The mining-forested area of the Cerro del Toro is made up of mining remains from the 19th and 20th centuries, located inside a small forested area which surrounds the strip mining. It contains nearly thirty hectares (74.13 acres) of phyllites, limestones and dolomites with some insertions of subvolcanic tholeitte rocks.
The exploited ore has mostly been zinc (sphalerite), and to a lesser extent, galenite and fluorite. A minority compounds found are pyrite, tetrahedrite, bornite, chalcopyrite, smithsonite and cerussite.
Archaeological remains from the Chalcolithic Age and pottery, which prove the people who lived at that time among the 8th and 13th centuries, have been found in the surroundings of the exploitations. In the same way, this mining deposit has been clearly recognized in documentary sources from the 11th century, specifically in the text of Al-Idrisi. Nevertheless, there is no evidence of mining labours due to the intensive exploitation carried out during the second half of the 20th century when 250,000 tonnes of mineral were extracted.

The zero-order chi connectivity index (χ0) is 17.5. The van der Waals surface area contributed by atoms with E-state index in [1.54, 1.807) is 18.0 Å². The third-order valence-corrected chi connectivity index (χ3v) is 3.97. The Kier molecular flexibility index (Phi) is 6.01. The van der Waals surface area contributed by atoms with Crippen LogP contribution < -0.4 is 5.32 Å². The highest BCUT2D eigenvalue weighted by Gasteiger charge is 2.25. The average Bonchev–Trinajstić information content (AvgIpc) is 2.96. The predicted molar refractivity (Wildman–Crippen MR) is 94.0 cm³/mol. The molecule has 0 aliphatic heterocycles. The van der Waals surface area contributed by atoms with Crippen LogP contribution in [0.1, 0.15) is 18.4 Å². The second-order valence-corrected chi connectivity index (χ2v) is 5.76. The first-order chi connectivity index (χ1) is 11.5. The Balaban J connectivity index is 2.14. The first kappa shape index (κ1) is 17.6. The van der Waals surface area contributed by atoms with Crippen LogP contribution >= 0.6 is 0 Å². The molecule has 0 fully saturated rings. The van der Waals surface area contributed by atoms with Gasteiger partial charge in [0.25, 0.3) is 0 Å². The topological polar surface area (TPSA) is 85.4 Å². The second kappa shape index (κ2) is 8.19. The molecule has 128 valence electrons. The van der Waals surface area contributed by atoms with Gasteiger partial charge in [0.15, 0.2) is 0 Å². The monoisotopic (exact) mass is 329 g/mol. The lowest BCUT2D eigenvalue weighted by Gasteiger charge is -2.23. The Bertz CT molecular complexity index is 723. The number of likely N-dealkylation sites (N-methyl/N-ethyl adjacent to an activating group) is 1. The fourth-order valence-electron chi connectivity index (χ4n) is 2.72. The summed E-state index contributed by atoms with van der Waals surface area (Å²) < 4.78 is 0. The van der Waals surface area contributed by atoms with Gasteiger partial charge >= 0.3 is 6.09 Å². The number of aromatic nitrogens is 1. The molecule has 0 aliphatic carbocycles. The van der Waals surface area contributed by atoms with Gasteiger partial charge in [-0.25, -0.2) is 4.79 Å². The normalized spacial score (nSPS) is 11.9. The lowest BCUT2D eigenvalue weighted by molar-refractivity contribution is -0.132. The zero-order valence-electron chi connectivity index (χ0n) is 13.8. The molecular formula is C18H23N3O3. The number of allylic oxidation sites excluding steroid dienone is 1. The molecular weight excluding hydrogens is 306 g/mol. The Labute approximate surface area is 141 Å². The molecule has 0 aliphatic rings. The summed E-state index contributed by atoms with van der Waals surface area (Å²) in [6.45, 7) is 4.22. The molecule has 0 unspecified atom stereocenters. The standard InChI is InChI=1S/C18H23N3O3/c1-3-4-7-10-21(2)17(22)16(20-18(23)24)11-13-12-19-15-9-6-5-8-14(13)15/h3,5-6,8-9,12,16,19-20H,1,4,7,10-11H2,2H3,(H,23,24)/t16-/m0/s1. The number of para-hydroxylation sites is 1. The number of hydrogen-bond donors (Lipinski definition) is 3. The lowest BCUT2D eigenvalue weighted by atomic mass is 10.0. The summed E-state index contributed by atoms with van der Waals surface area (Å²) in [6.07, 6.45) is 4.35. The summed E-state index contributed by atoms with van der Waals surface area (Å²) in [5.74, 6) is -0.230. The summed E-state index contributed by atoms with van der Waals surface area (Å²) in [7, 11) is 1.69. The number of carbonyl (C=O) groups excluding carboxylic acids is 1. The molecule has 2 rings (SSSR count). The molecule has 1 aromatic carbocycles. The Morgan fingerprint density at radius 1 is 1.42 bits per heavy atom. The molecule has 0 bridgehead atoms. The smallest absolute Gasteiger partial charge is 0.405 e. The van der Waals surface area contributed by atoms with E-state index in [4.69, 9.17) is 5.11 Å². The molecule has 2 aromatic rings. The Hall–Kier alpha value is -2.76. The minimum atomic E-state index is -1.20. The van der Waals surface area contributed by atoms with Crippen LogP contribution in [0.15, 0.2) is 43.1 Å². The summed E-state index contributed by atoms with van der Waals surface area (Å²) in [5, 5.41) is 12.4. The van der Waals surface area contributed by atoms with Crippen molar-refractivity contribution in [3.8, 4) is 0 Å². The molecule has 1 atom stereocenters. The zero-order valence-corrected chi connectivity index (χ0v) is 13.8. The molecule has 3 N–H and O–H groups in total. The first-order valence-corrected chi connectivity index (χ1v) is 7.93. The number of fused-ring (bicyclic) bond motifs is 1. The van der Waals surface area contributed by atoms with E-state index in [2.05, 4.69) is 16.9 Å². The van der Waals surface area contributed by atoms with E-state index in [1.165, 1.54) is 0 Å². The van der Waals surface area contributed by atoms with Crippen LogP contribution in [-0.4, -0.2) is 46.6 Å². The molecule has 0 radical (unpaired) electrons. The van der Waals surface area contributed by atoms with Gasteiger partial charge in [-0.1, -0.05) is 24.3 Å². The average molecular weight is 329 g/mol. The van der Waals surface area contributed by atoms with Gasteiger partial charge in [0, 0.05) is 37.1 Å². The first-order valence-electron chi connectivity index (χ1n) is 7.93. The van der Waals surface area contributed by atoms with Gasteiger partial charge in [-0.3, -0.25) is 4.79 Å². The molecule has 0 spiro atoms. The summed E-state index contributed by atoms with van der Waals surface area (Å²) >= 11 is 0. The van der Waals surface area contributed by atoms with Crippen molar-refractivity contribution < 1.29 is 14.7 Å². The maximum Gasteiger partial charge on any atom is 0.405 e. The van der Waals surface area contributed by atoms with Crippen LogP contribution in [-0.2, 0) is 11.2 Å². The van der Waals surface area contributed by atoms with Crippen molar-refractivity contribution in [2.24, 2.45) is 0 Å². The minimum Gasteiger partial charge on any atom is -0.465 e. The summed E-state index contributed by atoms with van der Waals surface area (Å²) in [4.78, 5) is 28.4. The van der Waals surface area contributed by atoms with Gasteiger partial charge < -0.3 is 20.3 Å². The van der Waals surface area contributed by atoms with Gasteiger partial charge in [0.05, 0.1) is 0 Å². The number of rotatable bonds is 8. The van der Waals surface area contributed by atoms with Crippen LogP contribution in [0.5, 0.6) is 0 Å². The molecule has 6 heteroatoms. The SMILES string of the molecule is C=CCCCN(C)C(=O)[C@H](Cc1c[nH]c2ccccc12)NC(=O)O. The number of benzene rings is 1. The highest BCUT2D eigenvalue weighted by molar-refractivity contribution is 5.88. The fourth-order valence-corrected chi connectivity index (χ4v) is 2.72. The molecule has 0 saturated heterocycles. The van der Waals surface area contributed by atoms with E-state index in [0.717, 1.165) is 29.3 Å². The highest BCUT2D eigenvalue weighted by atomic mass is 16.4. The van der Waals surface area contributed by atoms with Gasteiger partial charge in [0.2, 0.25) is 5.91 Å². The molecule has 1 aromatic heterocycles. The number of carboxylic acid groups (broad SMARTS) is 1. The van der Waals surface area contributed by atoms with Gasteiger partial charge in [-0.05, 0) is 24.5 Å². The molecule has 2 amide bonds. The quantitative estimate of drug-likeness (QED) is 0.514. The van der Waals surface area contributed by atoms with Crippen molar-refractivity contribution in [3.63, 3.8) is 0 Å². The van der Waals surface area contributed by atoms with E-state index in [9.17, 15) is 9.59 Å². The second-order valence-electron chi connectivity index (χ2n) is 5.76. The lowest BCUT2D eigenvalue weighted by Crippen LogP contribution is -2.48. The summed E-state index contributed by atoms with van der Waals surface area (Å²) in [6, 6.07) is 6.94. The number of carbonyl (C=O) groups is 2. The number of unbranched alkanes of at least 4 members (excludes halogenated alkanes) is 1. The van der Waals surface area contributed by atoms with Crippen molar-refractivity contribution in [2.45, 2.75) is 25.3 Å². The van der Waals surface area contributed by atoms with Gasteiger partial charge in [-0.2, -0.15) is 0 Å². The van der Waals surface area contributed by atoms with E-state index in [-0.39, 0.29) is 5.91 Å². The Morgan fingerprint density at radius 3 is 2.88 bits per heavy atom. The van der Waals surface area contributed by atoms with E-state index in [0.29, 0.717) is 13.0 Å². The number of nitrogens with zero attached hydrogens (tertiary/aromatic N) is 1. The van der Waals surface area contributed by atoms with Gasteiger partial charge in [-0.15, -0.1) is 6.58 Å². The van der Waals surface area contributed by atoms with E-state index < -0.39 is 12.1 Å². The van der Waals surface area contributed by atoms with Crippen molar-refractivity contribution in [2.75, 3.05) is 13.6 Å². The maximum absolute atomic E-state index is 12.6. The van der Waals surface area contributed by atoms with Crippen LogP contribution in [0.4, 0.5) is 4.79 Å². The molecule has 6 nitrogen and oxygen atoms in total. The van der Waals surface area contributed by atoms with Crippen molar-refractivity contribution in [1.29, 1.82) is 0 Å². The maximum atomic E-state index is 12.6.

The patrimonial and cultural interest of the area, its environmental and landscape values as well as its proximity to the town of Motril, surrounded by building land, have contemplated its recovery as leisure, natural area with didactic, touristic and sports uses.
How to get there
Driving along the old 323 national road towards Granada, you will find a small car park around 3 kilometres (1.86 miles) to the north of Motril.